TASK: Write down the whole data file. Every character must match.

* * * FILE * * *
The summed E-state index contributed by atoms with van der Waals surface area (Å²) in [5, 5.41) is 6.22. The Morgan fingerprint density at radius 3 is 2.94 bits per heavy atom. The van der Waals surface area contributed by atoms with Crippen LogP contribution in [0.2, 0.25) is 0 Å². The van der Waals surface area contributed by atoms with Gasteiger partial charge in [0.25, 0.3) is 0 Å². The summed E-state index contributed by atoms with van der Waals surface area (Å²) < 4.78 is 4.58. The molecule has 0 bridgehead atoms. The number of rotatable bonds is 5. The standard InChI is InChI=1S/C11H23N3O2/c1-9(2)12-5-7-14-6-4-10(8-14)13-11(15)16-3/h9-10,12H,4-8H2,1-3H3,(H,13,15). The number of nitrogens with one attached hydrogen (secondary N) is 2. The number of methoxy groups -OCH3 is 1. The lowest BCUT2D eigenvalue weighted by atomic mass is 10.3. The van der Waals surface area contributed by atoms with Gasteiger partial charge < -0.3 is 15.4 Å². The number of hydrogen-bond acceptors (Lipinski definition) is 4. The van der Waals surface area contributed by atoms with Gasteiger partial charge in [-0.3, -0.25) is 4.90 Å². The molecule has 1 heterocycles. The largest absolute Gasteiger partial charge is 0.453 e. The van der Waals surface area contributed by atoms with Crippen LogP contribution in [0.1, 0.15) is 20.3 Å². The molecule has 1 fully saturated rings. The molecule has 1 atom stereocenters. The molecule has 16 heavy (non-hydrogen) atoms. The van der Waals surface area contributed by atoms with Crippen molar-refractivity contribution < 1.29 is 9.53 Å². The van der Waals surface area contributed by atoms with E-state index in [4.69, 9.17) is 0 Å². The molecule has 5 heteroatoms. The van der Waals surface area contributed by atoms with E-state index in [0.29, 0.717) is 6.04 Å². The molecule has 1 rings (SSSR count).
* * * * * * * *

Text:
The summed E-state index contributed by atoms with van der Waals surface area (Å²) in [5, 5.41) is 6.22. The Morgan fingerprint density at radius 3 is 2.94 bits per heavy atom. The van der Waals surface area contributed by atoms with Crippen LogP contribution in [0.2, 0.25) is 0 Å². The van der Waals surface area contributed by atoms with Gasteiger partial charge in [0.25, 0.3) is 0 Å². The summed E-state index contributed by atoms with van der Waals surface area (Å²) < 4.78 is 4.58. The molecule has 0 bridgehead atoms. The number of rotatable bonds is 5. The standard InChI is InChI=1S/C11H23N3O2/c1-9(2)12-5-7-14-6-4-10(8-14)13-11(15)16-3/h9-10,12H,4-8H2,1-3H3,(H,13,15). The number of nitrogens with one attached hydrogen (secondary N) is 2. The number of methoxy groups -OCH3 is 1. The lowest BCUT2D eigenvalue weighted by atomic mass is 10.3. The van der Waals surface area contributed by atoms with Gasteiger partial charge < -0.3 is 15.4 Å². The number of hydrogen-bond acceptors (Lipinski definition) is 4. The van der Waals surface area contributed by atoms with Gasteiger partial charge in [-0.3, -0.25) is 4.90 Å². The molecule has 1 heterocycles. The largest absolute Gasteiger partial charge is 0.453 e. The van der Waals surface area contributed by atoms with Crippen LogP contribution in [0.1, 0.15) is 20.3 Å². The molecule has 1 fully saturated rings. The molecule has 1 atom stereocenters. The molecule has 16 heavy (non-hydrogen) atoms. The van der Waals surface area contributed by atoms with Crippen molar-refractivity contribution < 1.29 is 9.53 Å². The van der Waals surface area contributed by atoms with E-state index in [4.69, 9.17) is 0 Å². The molecule has 5 heteroatoms. The van der Waals surface area contributed by atoms with E-state index in [0.29, 0.717) is 6.04 Å². The molecule has 1 rings (SSSR count).